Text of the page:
Cash flow is so critical for any business, but especially small businesses. Nothing can bog down cash flow like slow-paying or non-paying customers. It’s important for small businesses to establish a good and regular collection process, reducing the cost, time, effort and awkwardness in getting what’s owed to them.
Very few businesses genuinely look forward to the process of collecting on unpaid amounts due. The conversations with those who owe money tend to feel awkward and aren’t particularly fun for either party. For this reason, many business owners and managers tend to delay confronting the unhappy reality of attempting to collect, which isn’t healthy for cash flow and the business.
Adding to the unpleasantness of the situation is the fact that unpaid receivables, and the time and effort spent collecting on them, inflict additional costs in the form of increased expenses and wasted time. This has implications for both cash flow and profitability.
Simple Steps to Improve Collection
Fortunately, there are a few simple ways to enhance the collection process and increase the likelihood and speed of being paid what you are owed, all while taking the emotion out of the process.
Start by making sure to always write up any important terms of business offered to your customers. There’s no reason for credit arrangements and payment terms to be unclear or poorly documented. Most customers prefer to see up front and in writing when payments are due and the implications of delayed or missed payments.
If there are penalties for late payment, such as the accrual of interest or late fees, it’s important that these are also well documented and provided in advance.
Next, it is also a good practice to communicate progress and billing arrangements for any ongoing projects so that your customers know what is owed for work already complete. In the event of late or non-payment there is always the option of stopping work until the customer resumes timely payments.
Should a customer fall behind in their payments, reach out to them immediately. Delaying communication because it feels awkward or uncomfortable doesn’t do anyone any favors, and there are some customers who may not bother with payment arrangements unless they hear from you.
When appropriate provide a reasonable level of flexibility, particularly for long-time business-to-business customers. It is a rare business that has never had difficulty at one time or another with cash flow, and when dealing with a trusted customer being flexible in your approach during times of distress can often increase loyalty to your business. Of course, any revision to payment terms should be communicated up-front and in writing so that there are no hard feelings in the event of a miscommunication.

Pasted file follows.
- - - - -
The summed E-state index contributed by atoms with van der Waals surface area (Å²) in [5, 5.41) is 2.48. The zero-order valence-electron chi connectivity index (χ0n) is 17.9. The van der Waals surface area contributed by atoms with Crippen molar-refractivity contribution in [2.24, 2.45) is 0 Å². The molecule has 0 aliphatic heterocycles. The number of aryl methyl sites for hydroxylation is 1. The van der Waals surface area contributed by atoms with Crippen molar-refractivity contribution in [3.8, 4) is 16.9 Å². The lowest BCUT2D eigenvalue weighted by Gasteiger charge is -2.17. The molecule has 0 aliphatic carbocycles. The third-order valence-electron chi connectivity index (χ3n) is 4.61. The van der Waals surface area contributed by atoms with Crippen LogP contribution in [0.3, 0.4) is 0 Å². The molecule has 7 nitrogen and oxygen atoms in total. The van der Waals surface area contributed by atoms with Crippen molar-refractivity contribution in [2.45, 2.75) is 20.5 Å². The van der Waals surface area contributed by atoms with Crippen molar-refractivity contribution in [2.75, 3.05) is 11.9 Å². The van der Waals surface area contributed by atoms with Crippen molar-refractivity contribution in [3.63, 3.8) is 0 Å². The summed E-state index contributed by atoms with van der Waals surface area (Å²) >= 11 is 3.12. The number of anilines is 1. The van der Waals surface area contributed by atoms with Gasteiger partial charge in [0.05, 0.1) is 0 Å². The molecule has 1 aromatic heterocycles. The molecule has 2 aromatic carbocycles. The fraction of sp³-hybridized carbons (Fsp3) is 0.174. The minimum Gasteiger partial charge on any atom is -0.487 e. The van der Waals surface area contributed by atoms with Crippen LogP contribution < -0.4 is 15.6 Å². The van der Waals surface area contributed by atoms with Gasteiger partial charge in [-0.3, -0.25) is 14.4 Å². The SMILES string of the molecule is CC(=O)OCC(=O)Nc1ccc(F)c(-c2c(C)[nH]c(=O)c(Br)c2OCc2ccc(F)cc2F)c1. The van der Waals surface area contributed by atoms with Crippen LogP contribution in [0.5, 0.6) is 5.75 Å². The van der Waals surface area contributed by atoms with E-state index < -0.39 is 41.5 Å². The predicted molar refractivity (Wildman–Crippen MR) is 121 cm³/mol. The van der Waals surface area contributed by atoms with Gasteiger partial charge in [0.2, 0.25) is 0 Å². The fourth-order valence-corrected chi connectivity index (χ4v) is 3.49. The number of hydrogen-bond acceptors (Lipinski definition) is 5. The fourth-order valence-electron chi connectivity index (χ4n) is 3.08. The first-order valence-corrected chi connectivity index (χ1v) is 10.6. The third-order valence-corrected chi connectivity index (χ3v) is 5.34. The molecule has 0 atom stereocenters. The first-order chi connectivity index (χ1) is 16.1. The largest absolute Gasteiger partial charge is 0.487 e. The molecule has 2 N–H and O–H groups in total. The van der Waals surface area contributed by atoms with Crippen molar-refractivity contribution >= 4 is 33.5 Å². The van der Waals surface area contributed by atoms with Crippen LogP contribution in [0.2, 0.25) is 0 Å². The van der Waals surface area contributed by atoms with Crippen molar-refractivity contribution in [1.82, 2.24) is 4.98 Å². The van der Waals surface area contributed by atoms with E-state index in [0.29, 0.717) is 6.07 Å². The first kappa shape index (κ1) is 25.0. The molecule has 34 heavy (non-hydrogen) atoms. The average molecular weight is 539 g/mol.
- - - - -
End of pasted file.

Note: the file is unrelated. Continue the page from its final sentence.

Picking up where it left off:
And of course, when all else fails hire a collection agency. Most agencies will charge a pre-arranged amount on a per-customer basis (or per-invoice) or instead ask for an agreed upon percentage of any money they recover.
While this is rarely the cheapest option in terms of the bottom line it’s worth pointing out that getting part of something rather than all of nothing is usually a good bargain.
Make sure to engage any collection agencies for a set length of time so that if they fail to collect it’s possible to move on to another agency or resume collecting on your own.
Agencies vary widely, so be sure to review the marketplace and find a partner that’s right for you. Not only do their financial terms vary but different agencies use widely disparate levels of confrontation to collect on debts, and these methods can have an effect on your brand. It’s probably best to ask for references or samples of their collection materials to verify that their approach is a good fit for your business image.
Sometimes simplifying collecting by selling accounts receivable is the right solution. Companies that specialize in buying delinquent collectables are known as “factors”, and they provide payment immediately in exchange for a portion of the amount due. This can avoid the unpleasantness of collection efforts and help return your attention to running and growing your business instead of worrying about customers who are behind on their bills.
Addressing past due accounts is no fun. However, if you establish regular procedures and communicate clearly and often, you can make it much more manageable for you and your customers. Most important is to make sure you take steps to protect the cash flow of your business – after all, without cash a small business doesn’t usually last long, so staying on top of unpaid receivables can be a matter of business life and death.